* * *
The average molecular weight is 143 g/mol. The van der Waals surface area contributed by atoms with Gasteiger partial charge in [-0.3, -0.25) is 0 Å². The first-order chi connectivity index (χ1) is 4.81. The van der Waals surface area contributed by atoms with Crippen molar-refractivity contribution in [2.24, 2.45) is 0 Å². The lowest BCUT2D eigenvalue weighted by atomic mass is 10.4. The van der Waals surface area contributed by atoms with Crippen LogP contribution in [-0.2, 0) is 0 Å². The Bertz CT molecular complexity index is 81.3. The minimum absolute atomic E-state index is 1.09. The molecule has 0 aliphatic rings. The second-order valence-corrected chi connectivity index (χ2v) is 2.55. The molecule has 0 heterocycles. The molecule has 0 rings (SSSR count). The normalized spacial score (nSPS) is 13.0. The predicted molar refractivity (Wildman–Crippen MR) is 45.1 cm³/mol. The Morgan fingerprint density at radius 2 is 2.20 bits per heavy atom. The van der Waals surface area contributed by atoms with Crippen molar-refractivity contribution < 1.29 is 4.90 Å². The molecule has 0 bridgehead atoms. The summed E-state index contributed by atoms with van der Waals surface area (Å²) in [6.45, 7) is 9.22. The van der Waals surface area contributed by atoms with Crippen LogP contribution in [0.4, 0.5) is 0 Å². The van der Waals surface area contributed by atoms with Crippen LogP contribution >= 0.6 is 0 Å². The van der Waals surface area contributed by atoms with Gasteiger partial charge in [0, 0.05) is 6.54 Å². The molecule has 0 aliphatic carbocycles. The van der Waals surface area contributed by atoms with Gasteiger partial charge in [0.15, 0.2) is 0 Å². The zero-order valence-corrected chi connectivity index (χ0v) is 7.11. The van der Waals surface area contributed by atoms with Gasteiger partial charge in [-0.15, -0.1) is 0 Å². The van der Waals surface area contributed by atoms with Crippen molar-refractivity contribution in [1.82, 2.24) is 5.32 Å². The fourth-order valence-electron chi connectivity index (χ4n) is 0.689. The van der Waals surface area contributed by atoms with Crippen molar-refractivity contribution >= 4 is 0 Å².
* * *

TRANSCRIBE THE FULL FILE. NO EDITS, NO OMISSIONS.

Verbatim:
The average molecular weight is 143 g/mol. The van der Waals surface area contributed by atoms with Gasteiger partial charge in [-0.3, -0.25) is 0 Å². The first-order chi connectivity index (χ1) is 4.81. The van der Waals surface area contributed by atoms with Crippen molar-refractivity contribution in [2.24, 2.45) is 0 Å². The lowest BCUT2D eigenvalue weighted by atomic mass is 10.4. The van der Waals surface area contributed by atoms with Crippen LogP contribution in [-0.2, 0) is 0 Å². The Bertz CT molecular complexity index is 81.3. The minimum absolute atomic E-state index is 1.09. The molecule has 0 aliphatic rings. The second-order valence-corrected chi connectivity index (χ2v) is 2.55. The molecule has 0 heterocycles. The molecule has 0 rings (SSSR count). The normalized spacial score (nSPS) is 13.0. The predicted molar refractivity (Wildman–Crippen MR) is 45.1 cm³/mol. The Morgan fingerprint density at radius 2 is 2.20 bits per heavy atom. The van der Waals surface area contributed by atoms with Crippen molar-refractivity contribution < 1.29 is 4.90 Å². The molecule has 0 bridgehead atoms. The summed E-state index contributed by atoms with van der Waals surface area (Å²) in [6.45, 7) is 9.22. The van der Waals surface area contributed by atoms with Crippen LogP contribution in [0.4, 0.5) is 0 Å². The van der Waals surface area contributed by atoms with Crippen LogP contribution >= 0.6 is 0 Å². The van der Waals surface area contributed by atoms with Gasteiger partial charge in [0, 0.05) is 6.54 Å². The molecule has 0 aliphatic carbocycles. The van der Waals surface area contributed by atoms with Gasteiger partial charge in [0.15, 0.2) is 0 Å². The zero-order valence-corrected chi connectivity index (χ0v) is 7.11. The van der Waals surface area contributed by atoms with Gasteiger partial charge in [-0.15, -0.1) is 0 Å². The van der Waals surface area contributed by atoms with Crippen molar-refractivity contribution in [1.82, 2.24) is 5.32 Å². The fourth-order valence-electron chi connectivity index (χ4n) is 0.689. The van der Waals surface area contributed by atoms with Crippen molar-refractivity contribution >= 4 is 0 Å².